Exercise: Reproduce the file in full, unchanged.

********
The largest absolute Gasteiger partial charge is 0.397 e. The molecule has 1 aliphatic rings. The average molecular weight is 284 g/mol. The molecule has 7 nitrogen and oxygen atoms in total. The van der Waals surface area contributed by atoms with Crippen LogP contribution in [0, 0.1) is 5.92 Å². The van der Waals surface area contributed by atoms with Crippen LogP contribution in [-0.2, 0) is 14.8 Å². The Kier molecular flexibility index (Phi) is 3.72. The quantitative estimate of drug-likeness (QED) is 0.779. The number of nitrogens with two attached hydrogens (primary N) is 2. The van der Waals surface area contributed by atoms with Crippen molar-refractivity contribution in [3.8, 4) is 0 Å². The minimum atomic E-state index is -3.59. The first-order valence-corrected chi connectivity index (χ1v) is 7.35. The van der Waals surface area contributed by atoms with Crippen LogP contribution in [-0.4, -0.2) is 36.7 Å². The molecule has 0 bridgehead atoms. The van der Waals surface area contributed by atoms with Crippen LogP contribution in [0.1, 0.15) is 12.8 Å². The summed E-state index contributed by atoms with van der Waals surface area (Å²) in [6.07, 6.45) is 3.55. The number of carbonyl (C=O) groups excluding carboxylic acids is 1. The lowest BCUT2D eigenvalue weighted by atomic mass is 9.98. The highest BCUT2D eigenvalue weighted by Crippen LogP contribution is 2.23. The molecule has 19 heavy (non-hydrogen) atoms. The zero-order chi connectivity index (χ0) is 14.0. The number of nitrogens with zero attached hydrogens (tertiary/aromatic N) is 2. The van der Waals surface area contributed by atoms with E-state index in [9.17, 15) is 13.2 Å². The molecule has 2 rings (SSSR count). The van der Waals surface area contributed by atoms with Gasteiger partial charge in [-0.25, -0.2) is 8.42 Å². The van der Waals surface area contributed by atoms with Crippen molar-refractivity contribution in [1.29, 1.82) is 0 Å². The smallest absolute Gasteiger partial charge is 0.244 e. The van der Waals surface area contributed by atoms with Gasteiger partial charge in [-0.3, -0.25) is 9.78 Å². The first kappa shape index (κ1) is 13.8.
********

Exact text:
The largest absolute Gasteiger partial charge is 0.397 e. The molecule has 1 aliphatic rings. The average molecular weight is 284 g/mol. The molecule has 7 nitrogen and oxygen atoms in total. The van der Waals surface area contributed by atoms with Crippen LogP contribution in [0, 0.1) is 5.92 Å². The van der Waals surface area contributed by atoms with Crippen LogP contribution in [-0.2, 0) is 14.8 Å². The Kier molecular flexibility index (Phi) is 3.72. The quantitative estimate of drug-likeness (QED) is 0.779. The number of nitrogens with two attached hydrogens (primary N) is 2. The van der Waals surface area contributed by atoms with Crippen molar-refractivity contribution in [3.8, 4) is 0 Å². The minimum atomic E-state index is -3.59. The first-order valence-corrected chi connectivity index (χ1v) is 7.35. The van der Waals surface area contributed by atoms with Crippen LogP contribution in [-0.4, -0.2) is 36.7 Å². The molecule has 0 bridgehead atoms. The van der Waals surface area contributed by atoms with Crippen LogP contribution in [0.1, 0.15) is 12.8 Å². The summed E-state index contributed by atoms with van der Waals surface area (Å²) in [6.07, 6.45) is 3.55. The number of carbonyl (C=O) groups excluding carboxylic acids is 1. The lowest BCUT2D eigenvalue weighted by atomic mass is 9.98. The highest BCUT2D eigenvalue weighted by Crippen LogP contribution is 2.23. The molecule has 19 heavy (non-hydrogen) atoms. The zero-order chi connectivity index (χ0) is 14.0. The number of nitrogens with zero attached hydrogens (tertiary/aromatic N) is 2. The van der Waals surface area contributed by atoms with E-state index in [9.17, 15) is 13.2 Å². The molecule has 2 rings (SSSR count). The van der Waals surface area contributed by atoms with Gasteiger partial charge in [-0.25, -0.2) is 8.42 Å². The van der Waals surface area contributed by atoms with Crippen molar-refractivity contribution in [1.29, 1.82) is 0 Å². The smallest absolute Gasteiger partial charge is 0.244 e. The van der Waals surface area contributed by atoms with Gasteiger partial charge in [-0.3, -0.25) is 9.78 Å². The first kappa shape index (κ1) is 13.8.